A lot of research… 😀
*Ingredients: I always look at the list of ingredients first, not only for skincare/bodycare/haircare, but for makeup as well. I might only just look at the product page, but I most times research on beautypedia as well. I completely avoid irritants (denatured alcohols, fragrance, most essential oils, etc.) and based on my previous experience I know what ingredients work or don’t work for me.
If the ingredients don’t work with me, I don’t continue the research.
*Product description, pictures: Then I look at what is the product supposed to do and how it’s supposed to be used. I know I won’t like a dewy foundation, a shimmery highlighter, a brow gel with a big or odd shaped wand, a creamy lipstick. I know I prefer a tear drop brow pencil to a skinny tip one. I know I won’t use a product that requires special techniques or tools, or a lot of time to use.
For some aspects I try to correlate ingredients with claims. I know I love a mattifying primer, but I also know what silicones play well with my skin and which not, for example.
*Reviews: I try to read as many reviews as possible, starting with `official` sites like beautypedia for skincare and temptalia for make-up. I look for swatches for regular users, youtube videos; although I love temptalia for pictures, I also want to see less `editorial` pictures of the make-up, from normal users like me. I try to look on the websites of all retailers that sell the product and usually avoid the website of the actual company selling that product (to many brands feature only 4 and 5 stars reviews).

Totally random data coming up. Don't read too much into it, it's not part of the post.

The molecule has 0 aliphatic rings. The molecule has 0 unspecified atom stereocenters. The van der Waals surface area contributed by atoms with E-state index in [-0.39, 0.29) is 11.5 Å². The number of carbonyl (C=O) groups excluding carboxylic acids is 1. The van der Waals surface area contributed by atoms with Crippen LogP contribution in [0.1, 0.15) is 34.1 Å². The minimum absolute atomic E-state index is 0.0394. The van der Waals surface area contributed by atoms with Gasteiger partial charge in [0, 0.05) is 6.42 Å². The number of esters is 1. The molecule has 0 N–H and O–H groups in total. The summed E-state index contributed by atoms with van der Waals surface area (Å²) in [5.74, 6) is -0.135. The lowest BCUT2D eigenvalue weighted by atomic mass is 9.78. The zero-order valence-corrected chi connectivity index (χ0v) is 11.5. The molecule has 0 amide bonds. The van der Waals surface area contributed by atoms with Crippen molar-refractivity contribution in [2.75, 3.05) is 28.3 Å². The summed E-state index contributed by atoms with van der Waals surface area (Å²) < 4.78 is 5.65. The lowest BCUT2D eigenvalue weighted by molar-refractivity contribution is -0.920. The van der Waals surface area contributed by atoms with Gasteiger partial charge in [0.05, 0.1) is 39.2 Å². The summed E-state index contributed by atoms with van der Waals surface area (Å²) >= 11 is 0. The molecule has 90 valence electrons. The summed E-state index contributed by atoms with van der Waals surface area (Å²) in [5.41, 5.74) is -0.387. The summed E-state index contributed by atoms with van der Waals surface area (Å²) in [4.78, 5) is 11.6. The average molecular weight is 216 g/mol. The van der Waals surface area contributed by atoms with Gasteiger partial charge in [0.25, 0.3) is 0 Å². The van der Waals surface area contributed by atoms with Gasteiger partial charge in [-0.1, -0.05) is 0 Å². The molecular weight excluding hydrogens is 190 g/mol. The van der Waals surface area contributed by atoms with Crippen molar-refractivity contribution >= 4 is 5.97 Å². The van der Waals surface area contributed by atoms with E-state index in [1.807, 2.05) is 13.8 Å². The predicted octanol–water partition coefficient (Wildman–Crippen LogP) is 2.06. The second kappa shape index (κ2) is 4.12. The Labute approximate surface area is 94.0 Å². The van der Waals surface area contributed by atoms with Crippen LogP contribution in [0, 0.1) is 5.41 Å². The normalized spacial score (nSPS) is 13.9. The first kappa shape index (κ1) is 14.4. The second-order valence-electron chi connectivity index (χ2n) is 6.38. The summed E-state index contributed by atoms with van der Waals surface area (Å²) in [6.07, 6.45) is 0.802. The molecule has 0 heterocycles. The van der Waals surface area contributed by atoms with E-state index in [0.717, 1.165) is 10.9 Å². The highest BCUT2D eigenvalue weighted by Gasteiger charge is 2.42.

I have gotten to the point where I don’t take reviews as they are, I have learned to ignore the ratings and to search the longer reviews with more in-depth explanation. I know how to interpret information, such that I might buy a product even if the reviews are bad (like a person with dry skin complaining about a matte foundation being too dry, but stating it didn’t creased or emphasize dry patches… well that one might be perfect for me).
*In-store swatches (not possible right now): For some make-up items I just want to see the color or the texture in person. Our computer screens have a limit on how accurate they show colors, some things look different in natural light, and sometimes texture is hard to tell from a photo or video.
But I also know how to take swatches with a grain of salt. A eyebrow pencil or lipstick tester in store might be dryer (because of constant air exposure) than a fresh one. An eyeshadow softened by the greasy hands of shoppers might apply better from the tester than a fresh pan.